- Rationale: These drugs reduce inflammation and promote healing of the skin. The patient may begin using over-the-counter hydrocortisone preparations. If these are not effective, the physician may include prescription corticosteroids for topical use. Usual application is twice daily, thinly and sparingly. Do not use with an occlusive dressing, because this potentiates the action and systemic absorption of the steroid. Usual duration of use of topical steroids is up to 14 days in adults.
- Apply topical immunomodulators (TIMs): Tacrolimus (Protopic) & Pimecrolimus (Elidel)
- Rationale: Tacrolimus (Protopic) has recently been approved for the treatment of atopic dermatitis. TIMs alter the reactivity of cell-surface immunological responsiveness to relieve redness and itching. In 2005, the Food and Drug Administration advised a potential cancer risk with long-term use of pimecrolimus and tacrolimus based on animal studies.
- Prepare the patient for phototherapy or photochemotherapy.
- Rationale: This treatment modality uses ultraviolet A or B light waves to promote healing of the skin. The addition of psoralen, which increases the skin’s sensitivity to light, may benefit patients who do not respond to phototherapy alone.
- Encourage the patient to avoid aggravating factors.
- Rationale: Some change in lifestyle may be indicated to reduce triggers.
Disturbed Body Image
- Visible skin lesions
Common Related Factor
- Verbalizes feelings about change in body appearance
- Verbalizes negative feelings about skin condition
- Fear of rejection or reactions of others
Common Expected Outcome
- Patient verbalizes feeling about lesions and continues daily activities and social interactions.
- Assess the patient’s perception of changed appearance.
- Rationale: The nurse needs to understand the patient’s attitude about visible changes in the appearance of the skin that occur with dermatitis.
- Assess the patient’s behavior related to appearance.
- Rationale: Patients with body image issues may try to hide or camouflage their lesions. Their socialization may decrease based on anxiety or fear about the reactions of others.
- Assist the patient in articulating responses to questions from others regarding lesions and contagion.
- Rationale: Patients may need guidance in determining what to say to people who comment about the appearance of their skin. Dermatitis is not a contagious skin condition.
- Allow patients to verbalize feelings regarding their skin condition.
- Rationale: Through talking, the patient can be guided to separate physical appearance from feelings of personal worth.
- Assist patients in identifying ways to enhance their appearance.
- Rationale: Clothing, cosmetics, and accessories may direct attention away from the skin lesions. The patient may need help in selecting methods that do not aggravate the skin lesions.
Risk for Infection
- Impaired skin integrity
- Severe inflammation
- Patient remains free of secondary infection.
- Assess skin for severity of skin integrity compromise.
- Rationale: The skin is the body’s first line of defense against infection. Disruption of the integrity of skin increases the patient’s risk of developing an infection or of scarring.
- Assess for signs of infection.
- Rationale: Patients with dermatitis are at highest risk for developing skin infections caused byStaphylococcus aureus. Purulent drainage from skin lesions indicates infection. With severe infections, the patient may have an elevated temperature.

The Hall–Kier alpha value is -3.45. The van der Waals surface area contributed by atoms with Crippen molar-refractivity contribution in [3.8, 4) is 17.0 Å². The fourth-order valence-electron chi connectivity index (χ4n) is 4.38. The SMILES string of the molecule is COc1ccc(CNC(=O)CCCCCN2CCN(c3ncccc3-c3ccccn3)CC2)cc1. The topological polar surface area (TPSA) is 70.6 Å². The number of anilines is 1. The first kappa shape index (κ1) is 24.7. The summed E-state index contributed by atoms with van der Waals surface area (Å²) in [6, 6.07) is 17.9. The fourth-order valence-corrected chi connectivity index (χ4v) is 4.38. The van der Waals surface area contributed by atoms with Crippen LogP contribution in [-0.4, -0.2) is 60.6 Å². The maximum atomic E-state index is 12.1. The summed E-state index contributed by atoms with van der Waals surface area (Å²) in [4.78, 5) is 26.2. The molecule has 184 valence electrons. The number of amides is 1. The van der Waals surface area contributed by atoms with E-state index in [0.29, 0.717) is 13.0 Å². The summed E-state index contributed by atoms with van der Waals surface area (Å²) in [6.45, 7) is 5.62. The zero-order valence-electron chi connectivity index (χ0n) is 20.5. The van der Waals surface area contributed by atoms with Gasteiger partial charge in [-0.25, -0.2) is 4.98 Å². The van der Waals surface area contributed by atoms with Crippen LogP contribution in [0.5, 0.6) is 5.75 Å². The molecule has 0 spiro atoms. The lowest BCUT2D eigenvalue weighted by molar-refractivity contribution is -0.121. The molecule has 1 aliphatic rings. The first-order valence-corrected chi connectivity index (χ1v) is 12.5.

- Apply topical antibiotics.
- Rationale: Topical antibiotics may be used to treat infections that occur with dermatitis.
- Administer oral antibiotics.
- Rationale: Oral antibiotics may be more effective in treating infections on the skin.
- Encourage the patient to use appropriate hygiene methods.
- Rationale: Keeping the skin clean, dry, and well lubricated reduces skin trauma and risk of infection.
Risk for Impaired Skin Integrity
- Severe pruritus
- Scratches skin frequently
- Dry skin
- Patient reports increased comfort level and skin remains intact.
- Assess severity of pruritus.
- Rationale: Patients with dermatitis may develop an itch-scratch cycle. The extreme itchiness of the skin causes the person to scratch, which in turn worsens the itching. Many patients report the itching to be worse at night, thus disrupting their sleep.
- Assess skin for excoriations and lichenification.
- Rationale: Scratching and rubbing the skin in response to the itching increases the irritation of the skin. When papules are scratched, they may break open, causing excoriations that become crusty and infected. Over time, constant rubbing and scratching cause the skin to become thick and leathery (lichenification).
- Encourage the patient to avoid triggering factors.
- Rationale: Contact with factors that stimulate histamine release will increase itching. Because irritants vary from one patient to another, each patient needs to determine substances and situations that aggravate the dermatitis.
- Maintain hydration of stratum corneum.
- Rationale: Application of lubricating creams and ointments serve as a barrier to water evaporation from the skin. Moist skin is less likely to experience pruritus.
- Use cool compresses on pruritic areas of the skin.
- Rationale: Cool, moist compresses help relieve pruritus and itching. Additionally, cool baths with colloidal oatmeal (e.g., Aveeno) can provide relief.
- Encourage the patient to keep fingernails trimmed short.
- Rationale: Long fingernails used for scratching are more likely to cause skin trauma and aggravate itching.
- Administer antihistamine drugs.
- Rationale: Antihistamines such as hydroxyzine will help relieve itching and promote comfort. These drugs can be taken at bedtime. Their sedative effect may also help promote sleep. During the daytime, nonsedating antihistamines may increase the efficacy of pruritus control. Loratadine is an over-the-counter medication.
- Apply topical antipruritic agents if indicated.
- Rationale: These may be used alone or combined with oral antihistamines. Over-the-counter products include Sarna lotion, Prax lotion, and Itch-X gel. Prescription Cetaphil with menthol may also help.
- Apply topical steroid creams if indicated.
- Rationale: Do not apply on the face. Use thinly and sparingly, up to a maximum of 14 days. Do not use with occlusive dressings.
- Administer oral steroids.
- Rationale: Short-term low-dose oral steroids may be ordered for severe cases. Oral steroids are not indicated for long-term use despite their efficacy